Nimble Industries

Why we stopped publishing our revenue on Indie Hackers


As of this writing, StatusGator is generating $5,073.45 in monthly recurring revenue. I launched StatusGator almost 6 years ago and it seems simultaneously amazing to have achieved this number but also daunting that it has taken so long. When Andy joined up with me to help grow StatusGator, revenue was about 1/10th of this number. Clear evidence that two heads are better than one.

Sharing the growth of StatusGator publicly and regularly has always been a goal of mine. It served three purposes: The more you talk about a product, the more feedback you get and the better aligned you can be with your customer’s goals. The act of writing about your growth and goals also serves as a forcing function: if I hadn’t written about this publicly, I might not have been so organized and methodical about it. And last, but certainly not least, I’ve learned a lot by reading about other companies’ growth online and it seems only fair to give back as I can.

But we recently disconnected our Stripe account from Indie Hackers and no longer publish our revenue numbers there. The decision was driven by two points:

Firstly, the numbers are not accurate. Indie Hackers displays a number it calls MRR, Monthly Recurring Revenue, but the number is not an MRR calculation at all. It’s simply the sum total of payments received in the last 30 days. Last month, we sold several customers on annual plans and our MRR listed on IndieHackers soared to some sky high number that didn’t represent reality at all. Calculating MRR is a little more complicated than just summing up a month’s worth of payments, as it would need to consider the term length of each payment. We use ProfitWell to track this now and they do a good job of accurately calculating the MRR, amortizing annual payments as necessary. (Everyone should be using ProfitWell!)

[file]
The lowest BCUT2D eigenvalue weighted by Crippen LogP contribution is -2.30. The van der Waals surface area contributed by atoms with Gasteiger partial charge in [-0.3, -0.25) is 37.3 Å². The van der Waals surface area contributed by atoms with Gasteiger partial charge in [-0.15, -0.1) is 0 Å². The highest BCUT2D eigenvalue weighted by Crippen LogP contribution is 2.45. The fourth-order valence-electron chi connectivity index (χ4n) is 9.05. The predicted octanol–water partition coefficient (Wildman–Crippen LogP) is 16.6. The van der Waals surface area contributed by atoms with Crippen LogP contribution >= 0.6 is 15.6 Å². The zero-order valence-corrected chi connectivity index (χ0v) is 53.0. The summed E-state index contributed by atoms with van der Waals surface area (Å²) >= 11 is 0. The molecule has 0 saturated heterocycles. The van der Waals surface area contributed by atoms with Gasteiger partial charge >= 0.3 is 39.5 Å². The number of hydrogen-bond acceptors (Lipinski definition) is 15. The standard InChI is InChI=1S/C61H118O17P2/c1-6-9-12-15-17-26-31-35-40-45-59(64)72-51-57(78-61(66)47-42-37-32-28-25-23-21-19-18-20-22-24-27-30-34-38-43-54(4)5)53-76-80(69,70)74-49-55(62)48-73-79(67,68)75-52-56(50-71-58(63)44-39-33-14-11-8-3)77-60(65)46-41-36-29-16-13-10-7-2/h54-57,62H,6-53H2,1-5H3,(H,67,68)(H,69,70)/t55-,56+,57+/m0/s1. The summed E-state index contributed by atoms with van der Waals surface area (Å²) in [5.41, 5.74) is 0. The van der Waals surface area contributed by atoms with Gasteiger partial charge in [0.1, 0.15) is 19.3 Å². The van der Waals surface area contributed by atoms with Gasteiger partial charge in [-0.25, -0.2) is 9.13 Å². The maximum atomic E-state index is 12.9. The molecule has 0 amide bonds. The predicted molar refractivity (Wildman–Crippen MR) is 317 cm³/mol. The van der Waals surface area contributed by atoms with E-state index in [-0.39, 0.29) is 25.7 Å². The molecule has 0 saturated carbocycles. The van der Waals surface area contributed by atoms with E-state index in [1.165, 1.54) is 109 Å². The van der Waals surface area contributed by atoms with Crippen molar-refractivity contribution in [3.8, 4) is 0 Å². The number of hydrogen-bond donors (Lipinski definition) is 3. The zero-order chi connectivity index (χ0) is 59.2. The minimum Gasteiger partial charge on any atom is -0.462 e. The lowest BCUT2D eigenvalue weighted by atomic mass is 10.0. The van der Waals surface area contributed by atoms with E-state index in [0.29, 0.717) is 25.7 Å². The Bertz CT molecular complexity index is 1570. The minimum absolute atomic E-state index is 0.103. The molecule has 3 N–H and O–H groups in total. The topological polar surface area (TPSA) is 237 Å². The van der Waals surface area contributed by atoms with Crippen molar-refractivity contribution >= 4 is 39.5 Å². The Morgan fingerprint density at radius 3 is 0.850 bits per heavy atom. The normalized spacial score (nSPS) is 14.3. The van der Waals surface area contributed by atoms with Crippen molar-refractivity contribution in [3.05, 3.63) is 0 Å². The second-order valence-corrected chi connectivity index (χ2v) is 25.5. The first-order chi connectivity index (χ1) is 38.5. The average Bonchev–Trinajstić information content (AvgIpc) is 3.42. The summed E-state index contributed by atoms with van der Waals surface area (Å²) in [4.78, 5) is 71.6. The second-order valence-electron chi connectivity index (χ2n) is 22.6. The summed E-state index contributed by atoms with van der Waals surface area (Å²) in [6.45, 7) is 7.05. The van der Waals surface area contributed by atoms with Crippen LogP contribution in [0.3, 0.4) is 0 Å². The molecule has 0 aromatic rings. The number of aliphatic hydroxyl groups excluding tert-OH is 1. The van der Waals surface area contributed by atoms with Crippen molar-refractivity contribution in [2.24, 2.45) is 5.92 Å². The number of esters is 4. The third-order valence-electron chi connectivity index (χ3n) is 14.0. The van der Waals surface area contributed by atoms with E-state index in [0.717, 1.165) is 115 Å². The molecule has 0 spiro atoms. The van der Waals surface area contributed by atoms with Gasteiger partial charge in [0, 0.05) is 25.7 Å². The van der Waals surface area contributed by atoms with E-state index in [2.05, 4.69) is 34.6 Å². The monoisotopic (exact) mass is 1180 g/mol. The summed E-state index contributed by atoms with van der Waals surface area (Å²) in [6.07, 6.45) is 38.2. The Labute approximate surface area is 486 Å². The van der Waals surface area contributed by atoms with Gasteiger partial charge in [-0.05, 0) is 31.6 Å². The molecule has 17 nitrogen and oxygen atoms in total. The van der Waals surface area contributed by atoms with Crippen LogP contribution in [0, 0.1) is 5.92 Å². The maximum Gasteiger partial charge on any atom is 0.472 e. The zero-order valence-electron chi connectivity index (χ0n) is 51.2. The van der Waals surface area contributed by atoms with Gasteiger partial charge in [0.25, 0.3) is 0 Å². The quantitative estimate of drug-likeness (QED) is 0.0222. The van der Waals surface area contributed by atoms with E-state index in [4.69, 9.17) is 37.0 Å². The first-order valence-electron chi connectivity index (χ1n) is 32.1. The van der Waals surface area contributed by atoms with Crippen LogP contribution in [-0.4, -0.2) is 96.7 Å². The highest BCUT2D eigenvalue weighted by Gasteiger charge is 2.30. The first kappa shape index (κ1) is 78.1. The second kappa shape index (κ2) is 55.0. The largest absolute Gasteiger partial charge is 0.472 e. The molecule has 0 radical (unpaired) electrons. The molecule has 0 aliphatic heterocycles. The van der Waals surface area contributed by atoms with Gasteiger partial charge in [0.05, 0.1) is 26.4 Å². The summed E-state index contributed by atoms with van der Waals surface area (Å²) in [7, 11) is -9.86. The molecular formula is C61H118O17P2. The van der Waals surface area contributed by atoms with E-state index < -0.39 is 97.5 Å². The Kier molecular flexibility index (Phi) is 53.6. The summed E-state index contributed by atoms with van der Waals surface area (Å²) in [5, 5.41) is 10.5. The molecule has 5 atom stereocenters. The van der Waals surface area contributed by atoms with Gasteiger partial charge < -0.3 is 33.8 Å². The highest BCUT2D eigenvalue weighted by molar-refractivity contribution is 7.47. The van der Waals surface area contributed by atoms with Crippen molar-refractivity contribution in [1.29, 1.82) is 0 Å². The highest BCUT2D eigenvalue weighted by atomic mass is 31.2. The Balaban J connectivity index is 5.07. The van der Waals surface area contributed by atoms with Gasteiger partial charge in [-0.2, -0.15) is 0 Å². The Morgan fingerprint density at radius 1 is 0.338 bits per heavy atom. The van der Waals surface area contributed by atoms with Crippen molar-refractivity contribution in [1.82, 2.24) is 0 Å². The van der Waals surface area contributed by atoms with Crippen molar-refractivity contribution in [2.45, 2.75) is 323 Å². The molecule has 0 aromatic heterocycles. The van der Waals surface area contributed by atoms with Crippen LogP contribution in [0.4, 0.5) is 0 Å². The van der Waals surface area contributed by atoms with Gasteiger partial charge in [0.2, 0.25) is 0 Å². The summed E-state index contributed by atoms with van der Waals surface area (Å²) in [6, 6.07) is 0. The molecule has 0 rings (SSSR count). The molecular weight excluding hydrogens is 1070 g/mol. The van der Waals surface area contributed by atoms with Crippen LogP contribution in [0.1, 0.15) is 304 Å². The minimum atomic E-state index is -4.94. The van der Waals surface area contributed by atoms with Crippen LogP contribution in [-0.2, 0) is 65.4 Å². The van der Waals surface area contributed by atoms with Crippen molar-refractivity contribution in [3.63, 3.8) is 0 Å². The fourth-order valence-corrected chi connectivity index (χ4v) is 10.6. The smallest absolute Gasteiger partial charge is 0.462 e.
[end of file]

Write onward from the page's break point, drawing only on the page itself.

In addition to the incorrect Stripe calculation, we also have received a number of payments outside of Stripe by check (the dead-tree variety). These are also not considered by IndieHackers. Since they aren’t in Stripe, they aren’t considered by ProfitWell either. They are also are a real pain to process which is why we would love to get into Stripe’s paper check acceptance beta program, though we’ve yet been to be accepted.

The second reason we stopped publishing our MRR on IndieHackers was that revenue is not that useful of a number in a vacuum. It’s a vanity metric that indicates little about the health or growth of a company.

The number is much more interesting when reported alongside other numbers like expenses and profit. So here are some monetary facts and figures about StatusGator:


Total StatusGator MRR


Off-Stripe MRR, mostly in annual check payments


Stripe MRR, as reported by ProfitWell. (Seriously, you need ProfitWell!)


Approximate monthly spend on hosting, infrastructure, and IT.


Current approximate gross profit margin. This incorporates all ongoing costs for hosting, infrastructure, and IT.


Approximate monthly spend on advertising and marketing, year to date.


Amount we have paid ourselves since starting. Stay tuned for more on this…

A big thank you goes out to everyone else who has openly shared their bootstrapping experience with the world. It’s enormously motiviating to us to read stories on IndieHackers, Indie Stack, and elsewhere.

About the author

Colin Bartlett

Colin Bartlett is co-founder of Nimble Industries, creators of StatusGator, VimTricks, and many more. He has been building web applications, managing software development projects, and leading engineering teams for 22 years.

Nimble Industries